§ 3.50 p.m.
§ Mr. A. Fenner Brockway (Eton and Slough)
I beg to move,That leave be given to bring in a Bill to make illegal discrimination to the detriment of any person on the grounds of colour, race and religion in the United Kingdom.This is the third occasion on which I have asked the House for permission to bring in this Bill. On the first occasion, the Bill was talked out, on the second occasion it was rather discreditably counted out, but I have taken notice of speeches delivered during those debates and I have amended the Bill to meet some of the objections which were then voiced.
I doubt whether there are many hon. Members of the House who do not accept the principle that there should be no discrimination on grounds of colour, race and religion, but very often it is urged that this is a matter for education rather than for legislation. I admit that this country is remarkably free from race prejudice. During this week many of us have had the opportunity of meeting students from Colonial Territories, and from countries which have emerged recently to independence, who are undertaking a course of Parliamentary study in this country. We have been impressed by the surprise expressed to us by them at the degree in which all races and all colours can mingle freely in our community.
When that has been acknowledged, however, there are occasions when I believe legislation is necessary, as well as education. The Bill that I am seeking to introduce draws a clear line between what may be regarded as personal relationships and public relationships. Probably the occasion when race prejudice arouses most feeling is when students and others in this country apply for lodgings, and those lodgings are denied to them on the ground of their colour.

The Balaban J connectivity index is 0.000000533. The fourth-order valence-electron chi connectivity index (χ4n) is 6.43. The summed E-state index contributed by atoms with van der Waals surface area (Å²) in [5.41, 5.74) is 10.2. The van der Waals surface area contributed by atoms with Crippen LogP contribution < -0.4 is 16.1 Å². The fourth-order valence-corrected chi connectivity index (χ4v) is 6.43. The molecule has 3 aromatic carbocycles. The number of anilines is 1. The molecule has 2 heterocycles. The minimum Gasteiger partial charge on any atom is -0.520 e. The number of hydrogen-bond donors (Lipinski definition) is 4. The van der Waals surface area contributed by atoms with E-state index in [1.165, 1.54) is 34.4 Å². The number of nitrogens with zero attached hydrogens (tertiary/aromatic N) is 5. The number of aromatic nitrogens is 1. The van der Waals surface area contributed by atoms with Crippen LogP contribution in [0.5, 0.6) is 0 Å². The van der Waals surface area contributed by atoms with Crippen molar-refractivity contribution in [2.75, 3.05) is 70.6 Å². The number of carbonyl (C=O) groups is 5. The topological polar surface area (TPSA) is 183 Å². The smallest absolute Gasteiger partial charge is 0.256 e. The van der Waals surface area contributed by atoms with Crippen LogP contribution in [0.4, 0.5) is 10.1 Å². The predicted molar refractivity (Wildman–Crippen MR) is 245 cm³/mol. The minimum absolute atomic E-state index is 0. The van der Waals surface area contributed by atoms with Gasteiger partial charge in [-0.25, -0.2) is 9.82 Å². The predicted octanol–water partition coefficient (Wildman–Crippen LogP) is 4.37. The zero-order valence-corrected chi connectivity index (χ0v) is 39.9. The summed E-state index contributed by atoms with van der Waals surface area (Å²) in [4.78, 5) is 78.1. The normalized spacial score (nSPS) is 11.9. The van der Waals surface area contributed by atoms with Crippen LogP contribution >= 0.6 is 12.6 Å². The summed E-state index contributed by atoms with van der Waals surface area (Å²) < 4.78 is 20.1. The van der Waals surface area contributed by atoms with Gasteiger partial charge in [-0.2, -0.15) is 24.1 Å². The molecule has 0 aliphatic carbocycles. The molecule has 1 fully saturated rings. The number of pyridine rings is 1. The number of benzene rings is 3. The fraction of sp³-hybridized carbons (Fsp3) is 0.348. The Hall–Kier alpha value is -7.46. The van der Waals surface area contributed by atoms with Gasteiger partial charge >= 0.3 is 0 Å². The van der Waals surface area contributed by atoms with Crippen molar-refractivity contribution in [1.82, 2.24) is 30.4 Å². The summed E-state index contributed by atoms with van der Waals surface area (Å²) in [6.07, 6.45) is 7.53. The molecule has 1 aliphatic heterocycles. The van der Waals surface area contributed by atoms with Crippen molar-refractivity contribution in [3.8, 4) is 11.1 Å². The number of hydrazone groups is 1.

The proposed Bill does not seek to interfere with the householder who offers 388 lodgings, because it would probably be going too far to ask that any person should take into his or her home anyone against whom that racial prejudice existed. What this Bill would do is to apply this principle in public places. It would apply to lodging houses, to restaurants, to dance-halls and places of entertainment. It would insist, in those cases, that no one should be denied the opportunity of entering them or enjoying them, on the ground of race, religion or colour.
The second section of public relationships with which the Bill would deal is the leasing of premises for use or occupation. There are certain cases in this country where the lease of premises is denied to coloured persons. My Bill would seek to end that possibility.
The third public relationship to which it would apply is that of employment, promotion in employment and the rate for the job, whatever the race or colour of the person may be. These are all public matters and it seems to those who are presenting the Bill with myself that they are properly the subject of legislation.
May I say, finally, that sometimes we criticise other countries, and particularly one country in the Commonwealth, for the practice of race prejudice. We shall only be free to do that fully and faithfully if we end, by legislation, the practice of race discrimination in our own public relations.
§ Question put and agreed to.
§ Bill ordered to be brought in by Mr. Brockway, Mr. Sorensen, Mr. Leslie Hale, Mr. Wedgwood Benn, Mr. Orbach, Miss Jennie Lee, Mr. Ian Mikardo, Mrs. Castle, Mr. Janner, Sir Leslie Plummer, Mr. Julius Silverman, and Mr. Frank Allaun.